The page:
Talking With Children About the Coronavirus

Talking with children about the Coronavirus

The Coronavirus pandemic has put an entire generation of children at risk of missing out on school, social life, and even having to deal with pandemic-related stress. 

What do children need the most right now from their parents, guardians, and caregivers? 

According to Brighthorizons.com “Children need our calm, empathetic presence more than ever. They need accurate information offered in “just right” amounts. They need emotional connections, predictable routines, and practical strategies that can help reduce their risk of exposure to COVID-19 while increasing their resilience and sense of control.

Be aware of your own reactions and fears. Children notice our anxiety through both verbal and nonverbal cues. Model healthy self-care by continuing to exercise, get adequate sleep, connect with others, and eat a nutritious diet. Children base their responses on those of the adults in their lives. They need a calm, reassuring perspective.

Remind children that family members, teachers, and others care for them and are there to keep them safe and healthy.”

Ask questions. To find out what your child already knows and also what information they’ve been exposed to, on the media or from other people. 

For older kids, you might ask, “What are you hearing about coronavirus? What questions do you have?” For younger children, you could say, “Do you have questions about the new sickness that’s going around?”.

Listen to children. Tailor your conversations to fit your own child’s needs. 

Don’t avoid questions you can’t answer. Given how much uncertainty there is, try to be comfortable saying “I don’t know” and looking for answers from reliable sources.  

Teaching children how to tolerate uncertainty is key to reducing anxiety and helping them build resilience.

Also, if your kids don’t seem keen on talking about the subject or don’t ask a lot of questions, that’s perfectly normal.

Be reassuring. Focus on helping your child feel safe. Speak calmly and reassuringly.

Many positive things are happening to keep people safe and healthy. Young kids might be reassured to know that hospitals and doctors are prepared to treat people who get sick. Older kids might be comforted to know that scientists are developing vaccines. 

Remind kids that washing their hands is helping everyone by stopping the spread of the virus. Involve them in your family’s safety plan by letting them choose masks for the family, or coming up with a new song to sing while you wash your hands.

Use talking about coronavirus as a way to help kids learn about their bodies, like how the immune system fights disease.

Let your kids know that it’s normal to feel stressed out at times. Recognizing these feelings and learning that stressful times pass and life gets back to normal can be a valuable lesson to help children build resilience.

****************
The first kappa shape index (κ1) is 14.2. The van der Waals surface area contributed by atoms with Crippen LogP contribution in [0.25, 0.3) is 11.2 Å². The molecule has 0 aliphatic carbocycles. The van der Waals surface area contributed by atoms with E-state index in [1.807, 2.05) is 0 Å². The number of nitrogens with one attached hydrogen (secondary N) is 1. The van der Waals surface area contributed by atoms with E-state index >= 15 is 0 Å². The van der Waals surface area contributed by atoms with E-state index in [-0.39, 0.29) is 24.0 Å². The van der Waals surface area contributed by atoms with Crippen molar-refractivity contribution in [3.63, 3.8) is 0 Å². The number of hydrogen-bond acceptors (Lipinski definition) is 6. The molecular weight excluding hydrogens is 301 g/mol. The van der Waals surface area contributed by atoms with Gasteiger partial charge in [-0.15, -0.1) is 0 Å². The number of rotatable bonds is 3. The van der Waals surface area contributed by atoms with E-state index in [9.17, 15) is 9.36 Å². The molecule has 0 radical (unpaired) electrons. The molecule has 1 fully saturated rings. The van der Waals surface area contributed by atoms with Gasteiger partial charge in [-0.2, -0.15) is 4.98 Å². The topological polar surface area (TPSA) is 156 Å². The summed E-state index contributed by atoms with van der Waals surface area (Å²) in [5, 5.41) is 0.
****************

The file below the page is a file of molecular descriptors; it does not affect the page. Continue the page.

If kids know that older people are more likely to be seriously ill, they might worry about their grandparents. Letting them call or video chat with older relatives can help them feel reassured about loved ones.

The Centers for Disease Control and Prevention website has created recommendations to help adults have conversations with children about COVID-19 and ways they can avoid getting and spreading the disease.

Here are some of the most common questions to discuss with children according to their age.

What is COVID-19?

COVID-19 is the short name for “coronavirus disease 2019.” It is a new virus. Scientists and doctors are still learning about it.

Recently, this virus has made a lot of people sick. Scientists and doctors are trying to learn more so they can help people who get sick.

Doctors and health experts are working hard to help people stay healthy.

What can I do so that I don’t get COVID-19?

You can practice healthy habits at home, school, and play to help protect against the spread of COVID-19.

What happens if you get sick with COVID-19?

COVID-19 can look different in different people. For many people, being sick with COVID-19 would be a little bit like having the flu. People can get a fever, cough, or have a hard time taking deep breaths. Most people who have gotten COVID-19 have not gotten very sick. Only a small group of people who get it have had more serious problems.

If you do get sick, it doesn’t mean you have COVID-19. People can get sick from all kinds of germs. What’s important to remember is that if you do get sick, the adults at home will help get you any help that you need.

Keep checking on your kids to see how they’re coping with the situation. If you need help or resources the Jumpin’Jax team will be happy to help.

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